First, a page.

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Scout Hones His Skills, Hoping for Eagle Status
When a band of Boy Scouts gets ready for a weekend camping trip, planning is an essential step in making sure that the event runs smoothly. When the Scout troop also happens to be Shomer Shabbat and keeps kosher, organization becomes even more vital, especially as Friday afternoon rolls around.
"We make sure we get there with enough time to set up our tents before Shabbat starts," said 18-year-old Saul Zebovitz, a Conservative Jew who wears a yarmulke on top of his short, dark hair.
"We don't cook on Shabbat," he reported. "We don't build fires."
With Zebovitz in charge of Troop 185 during the last year, his group has been more than prepared for such a challenge. Meeting at Congregation Adath Jeshurun in Elkins Park, where his family are members, 18-year-old Zebovitz helped teach Cub Scouts as young as first-graders how to read a compass and tie essential knots. With Boy Scouts as young as fifth-graders and as old as high-school seniors, he's taught them how to build a fire and effectively use a pocket knife.
"Aside from being a Jewish troop, we're a pretty good Boy Scout troop," he said.
While many Scouts across the country learn how to teach these same skills to others, Zebovitz has worked so hard at the task that he seems to be a shoe-in for Eagle Scout status, the highest advancement rank given by the national organization, the Boy Scouts of America.
To gain such accreditation, boys must earn 21 merit badges in categories like first aid, camping and physical fitness. They must also complete a large-scale community-service project -- all before their 18th birthday.
Only about 5 percent of Boy Scouts become Eagle Scouts, according to Web site of the Boy Scouts of America.
For his service project, Zebovitz chose to build an outdoor davening area for the Saligman Middle School of the Perelman Jewish Day School in Melrose Park -- an easy pick for a school alum who lives across the street and continues to study Judaism on the campus.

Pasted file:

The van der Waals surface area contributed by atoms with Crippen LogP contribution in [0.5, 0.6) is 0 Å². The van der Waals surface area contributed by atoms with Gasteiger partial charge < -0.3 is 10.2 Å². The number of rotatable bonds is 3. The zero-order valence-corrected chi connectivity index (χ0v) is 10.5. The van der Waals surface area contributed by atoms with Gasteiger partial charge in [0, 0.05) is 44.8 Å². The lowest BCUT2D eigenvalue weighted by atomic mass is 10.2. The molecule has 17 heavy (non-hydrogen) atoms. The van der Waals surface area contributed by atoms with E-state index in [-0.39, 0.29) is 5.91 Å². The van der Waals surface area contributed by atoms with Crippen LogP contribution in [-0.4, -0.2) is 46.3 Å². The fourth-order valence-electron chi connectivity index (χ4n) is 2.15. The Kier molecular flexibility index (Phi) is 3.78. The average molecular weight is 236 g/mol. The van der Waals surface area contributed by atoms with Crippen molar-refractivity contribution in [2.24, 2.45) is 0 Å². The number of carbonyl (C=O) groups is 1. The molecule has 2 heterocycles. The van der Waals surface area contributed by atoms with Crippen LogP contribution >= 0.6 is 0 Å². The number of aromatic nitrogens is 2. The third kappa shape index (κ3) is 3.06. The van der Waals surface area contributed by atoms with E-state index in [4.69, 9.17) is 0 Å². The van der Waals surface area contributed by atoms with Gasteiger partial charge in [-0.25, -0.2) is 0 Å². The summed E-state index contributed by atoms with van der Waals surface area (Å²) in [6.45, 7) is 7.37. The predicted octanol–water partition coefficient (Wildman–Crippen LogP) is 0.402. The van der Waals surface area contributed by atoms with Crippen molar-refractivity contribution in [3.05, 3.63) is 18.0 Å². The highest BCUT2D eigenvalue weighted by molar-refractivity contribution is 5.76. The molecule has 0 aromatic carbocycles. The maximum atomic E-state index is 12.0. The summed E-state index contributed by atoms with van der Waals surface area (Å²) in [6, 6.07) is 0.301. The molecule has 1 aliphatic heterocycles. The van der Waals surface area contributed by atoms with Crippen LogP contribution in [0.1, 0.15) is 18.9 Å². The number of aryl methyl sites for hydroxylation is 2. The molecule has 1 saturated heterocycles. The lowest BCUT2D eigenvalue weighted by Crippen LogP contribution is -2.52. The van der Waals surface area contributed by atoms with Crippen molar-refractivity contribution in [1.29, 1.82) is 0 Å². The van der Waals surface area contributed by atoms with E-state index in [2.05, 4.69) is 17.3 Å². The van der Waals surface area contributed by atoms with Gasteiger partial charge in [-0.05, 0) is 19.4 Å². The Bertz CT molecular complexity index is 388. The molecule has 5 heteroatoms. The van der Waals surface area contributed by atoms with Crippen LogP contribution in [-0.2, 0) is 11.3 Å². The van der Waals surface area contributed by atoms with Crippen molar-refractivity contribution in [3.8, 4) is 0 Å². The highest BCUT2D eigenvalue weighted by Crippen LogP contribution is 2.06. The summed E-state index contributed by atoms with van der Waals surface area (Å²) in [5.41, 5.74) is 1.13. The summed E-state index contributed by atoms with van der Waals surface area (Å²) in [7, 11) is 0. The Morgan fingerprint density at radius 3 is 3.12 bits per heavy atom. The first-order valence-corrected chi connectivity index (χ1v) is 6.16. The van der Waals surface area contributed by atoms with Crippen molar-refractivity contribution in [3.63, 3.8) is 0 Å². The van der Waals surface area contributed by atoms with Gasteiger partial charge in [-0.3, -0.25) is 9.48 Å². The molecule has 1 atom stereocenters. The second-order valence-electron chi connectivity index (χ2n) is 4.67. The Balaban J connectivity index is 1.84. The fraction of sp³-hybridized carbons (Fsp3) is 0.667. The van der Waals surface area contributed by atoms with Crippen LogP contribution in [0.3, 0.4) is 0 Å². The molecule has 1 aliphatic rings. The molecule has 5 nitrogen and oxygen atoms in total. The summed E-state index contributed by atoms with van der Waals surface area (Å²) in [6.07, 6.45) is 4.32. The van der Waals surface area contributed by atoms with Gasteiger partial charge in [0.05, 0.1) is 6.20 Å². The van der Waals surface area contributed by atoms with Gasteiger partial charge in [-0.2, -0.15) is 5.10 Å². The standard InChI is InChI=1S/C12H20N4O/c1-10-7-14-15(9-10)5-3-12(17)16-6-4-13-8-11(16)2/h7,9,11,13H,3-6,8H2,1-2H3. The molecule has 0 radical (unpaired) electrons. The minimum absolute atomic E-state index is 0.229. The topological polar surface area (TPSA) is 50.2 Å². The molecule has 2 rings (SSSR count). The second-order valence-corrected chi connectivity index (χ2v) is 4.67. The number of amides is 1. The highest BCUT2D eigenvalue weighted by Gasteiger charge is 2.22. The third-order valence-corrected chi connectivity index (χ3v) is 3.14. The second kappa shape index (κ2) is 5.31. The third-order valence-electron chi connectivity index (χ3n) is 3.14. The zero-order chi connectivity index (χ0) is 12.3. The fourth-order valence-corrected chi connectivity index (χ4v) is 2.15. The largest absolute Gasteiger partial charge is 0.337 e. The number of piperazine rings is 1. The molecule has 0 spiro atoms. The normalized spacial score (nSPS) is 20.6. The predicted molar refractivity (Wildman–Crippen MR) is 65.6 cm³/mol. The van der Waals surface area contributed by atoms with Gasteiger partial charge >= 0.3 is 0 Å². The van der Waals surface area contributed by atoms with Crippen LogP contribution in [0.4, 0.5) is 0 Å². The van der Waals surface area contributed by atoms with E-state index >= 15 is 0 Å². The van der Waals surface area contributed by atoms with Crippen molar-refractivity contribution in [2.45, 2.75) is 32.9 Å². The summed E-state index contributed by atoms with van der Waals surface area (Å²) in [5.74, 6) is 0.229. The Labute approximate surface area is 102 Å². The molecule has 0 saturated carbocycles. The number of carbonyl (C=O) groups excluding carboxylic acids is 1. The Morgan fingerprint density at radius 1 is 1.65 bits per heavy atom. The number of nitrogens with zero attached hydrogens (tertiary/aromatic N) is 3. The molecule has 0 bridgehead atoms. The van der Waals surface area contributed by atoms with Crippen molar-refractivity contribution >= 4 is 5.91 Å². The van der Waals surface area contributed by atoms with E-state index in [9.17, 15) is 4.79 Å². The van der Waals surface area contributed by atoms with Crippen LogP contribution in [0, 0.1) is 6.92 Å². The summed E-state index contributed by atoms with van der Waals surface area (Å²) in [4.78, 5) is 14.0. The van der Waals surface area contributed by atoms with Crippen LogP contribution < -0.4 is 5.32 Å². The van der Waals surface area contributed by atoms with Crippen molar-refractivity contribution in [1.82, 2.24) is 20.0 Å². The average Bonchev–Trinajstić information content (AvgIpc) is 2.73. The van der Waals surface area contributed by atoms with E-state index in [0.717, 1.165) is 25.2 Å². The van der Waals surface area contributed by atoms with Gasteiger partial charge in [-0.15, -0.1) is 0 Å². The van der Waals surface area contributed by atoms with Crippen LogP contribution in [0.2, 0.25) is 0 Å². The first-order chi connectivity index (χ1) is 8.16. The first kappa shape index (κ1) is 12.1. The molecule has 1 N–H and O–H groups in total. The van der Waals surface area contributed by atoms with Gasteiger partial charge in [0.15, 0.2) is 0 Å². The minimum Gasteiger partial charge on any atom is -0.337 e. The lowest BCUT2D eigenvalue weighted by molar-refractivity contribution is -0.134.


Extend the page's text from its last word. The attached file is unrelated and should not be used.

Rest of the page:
The area consists of 15 wooden benches, each 8 feet long. Arranged in rows of five, the benches are cemented in place, and have been waterproofed and then sanded to reduce wear-and-tear through weathering.
According to halachic standards, a person can daven anywhere he or she so chooses, but there's just something special about praying outside, noted Zebovitz.
"It feels more concrete when you have something to sit on. It gives it the feeling of a sanctuary," he relayed. "You don't have Torahs there or anything, but you get that sanctified feeling that this is a spot set aside for a sacred purpose."
He estimated that the project took him -- with help from family and friends -- 150 hours of labor over four days. Zebovitz completed the project on Aug. 13, and has already received word that people are taking advantage of it.
Along with an exemplary Scouting résumé, Zebovitz is a straight-A student at Cheltenham High School, and hopes to attend Dartmouth College in the fall. He's considering a major in psychology.
"The question of why people do the things they do -- which has been plaguing humanity for centuries -- interests me," he said.
In his spare time, he's enrolled in a Talmud class at Gratz College, something that has peaked his interest in studying rabbinics. "I would not like to become a congregational pulpit rabbi, but I would like to have a rabbinical education. Classical Jewish study has always interested me."
As for Scouting, Zebovitz has already handed over leadership of Troop 185, and when he goes off to college, he'll have limited contact with Scouts for the first time since he was in first grade, although he plans to remain as active as possible.
"I'd like to teach other young people what I learned. What I think Scouts has given me is self-confidence and maturity."